Chef Braden Wages and his wife (and business partner), Yasmin, of Malai Kitchen recently returned from an annual, multi-city research excursion throughout various harbors, villages, and local community markets in Thailand and Vietnam. The purpose of this recurring venture is to refine existing dishes and discover new flavor profiles.
Malai Kitchen acts as one of my favorite decompression spots, particularly during the early days of the week by way of their inviting happy hour. I routinely find myself diving into the spicy flash-fried chicken wings coated with a Thai-chili and garlic glaze, peanut marinated chicken skewers, and the Vietnamese “meatballs” which resemble bun-less pork sliders.
Malai brews Thai-inspired beers. My personal favorite, the Thai-P-A, encapsulates a traditional IPA with a blend of five separate hops, brewed with lemongrass, ginger, galangal, kaffir, turmeric, coriander, and cumin. Beverage director, Joel Levin, has assembled a creative wine list, which is a welcoming addition to the refreshing summer cocktail menu.
Malai Kitchen’s tasting menu, affectionately named “Thai Me Up,” is on a monthly rotation. Largely influenced by their recent visit to the island of Phu Quoc (located off the southern tip of Vietnam) the Malai team gathered extensive notes from the local natives of the small fishing community who have been perfecting these dishes for generations. The five-course tasting menu showcases the fresh seafood that residents of Phu Quoc regularly eat. The current offering begins with a diver scallop seared with Red Boat nuoc mam cham (“fish sauce”), scallions and peanuts. The dish is served on a pristine scallop shell. Chef Wages masterfully grills the scallop just to the point of firmness.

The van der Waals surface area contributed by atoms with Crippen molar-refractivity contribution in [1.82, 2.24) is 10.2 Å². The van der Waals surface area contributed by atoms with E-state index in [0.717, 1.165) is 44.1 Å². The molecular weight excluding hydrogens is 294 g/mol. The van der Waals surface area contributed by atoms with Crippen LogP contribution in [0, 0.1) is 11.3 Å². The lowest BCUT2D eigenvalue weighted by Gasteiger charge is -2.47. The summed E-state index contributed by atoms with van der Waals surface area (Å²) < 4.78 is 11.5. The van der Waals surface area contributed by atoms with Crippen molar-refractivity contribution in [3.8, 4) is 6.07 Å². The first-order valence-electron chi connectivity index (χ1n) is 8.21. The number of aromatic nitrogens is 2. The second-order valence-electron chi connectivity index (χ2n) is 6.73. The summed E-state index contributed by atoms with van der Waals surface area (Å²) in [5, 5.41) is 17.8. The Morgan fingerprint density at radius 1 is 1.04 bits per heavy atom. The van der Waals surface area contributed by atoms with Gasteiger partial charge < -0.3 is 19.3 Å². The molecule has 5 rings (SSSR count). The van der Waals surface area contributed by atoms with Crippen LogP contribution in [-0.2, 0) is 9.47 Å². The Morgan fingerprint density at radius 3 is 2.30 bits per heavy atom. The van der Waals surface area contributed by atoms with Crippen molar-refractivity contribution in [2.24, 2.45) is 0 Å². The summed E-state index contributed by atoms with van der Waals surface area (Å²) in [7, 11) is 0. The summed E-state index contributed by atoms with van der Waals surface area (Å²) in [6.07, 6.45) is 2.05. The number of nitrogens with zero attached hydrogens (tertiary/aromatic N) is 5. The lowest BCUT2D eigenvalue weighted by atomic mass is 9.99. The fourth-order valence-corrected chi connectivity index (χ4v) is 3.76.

The second plate is inspired by visit to a local market. A lime-poached sardine salad roll with onions, cucumber, freshly shaved coconut, perilla mint, and peanuts is served alongside a spicy pineapple nuoc mam cham. Many people shy away from sardines, mainly due to an unfair stigma learned as children. However, provided proper deboning and preparation, it is a wonderfully salty fish that acts as the perfect complement to the heat stemming from the nuoc cham. Quite creative.
The third bite consists of a play on crostini, this rendition utilizing grilled sticky rice which is topped with minced Maple Leaf Farms duck and shrimp. Chef Wages seasons the crostini with black wood ear mushrooms and crispy shallots, made complete with “pork silk,” house-made sriracha and a tamarind drizzle.
The stir-fried Dungeness Crab is the most picturesque dish. The crab is served whole with a spicy tamarind glaze. Sautéed Tonkin Jasmin Flowers cooked in garlic and Red Boat fish sauce support the sweet flavor profile of the crab. These flowers are common in many Asian dishes, and resemble a smaller version of broccolini.
The final dish is the most creative. Erring away from an overtly sweet grand finale, Chef has assembled an array of unfamiliar-to-most fruit including custard apple, dragon fruit, longans, rambutans, lychee, mango, mangosteen, and dried strawberries and blackberries procured from Dalat, Vietnam.
Malai Kitchen still offers its classic specialties, such as Vietnamese barbecue pork ribs with green papaya slaw. But, the tasting menu is an adventurous way to obtain a glimpse of a real life culinary adventure – essentially an album utilizing food and drink rather than photographs.
“Thai Me Up” runs $58 per person, with an additional $30 wine or cocktail pairing available. This particular tasting menu runs through the end of July, after which these dishes will not return. I am already eager to discover the next rendition.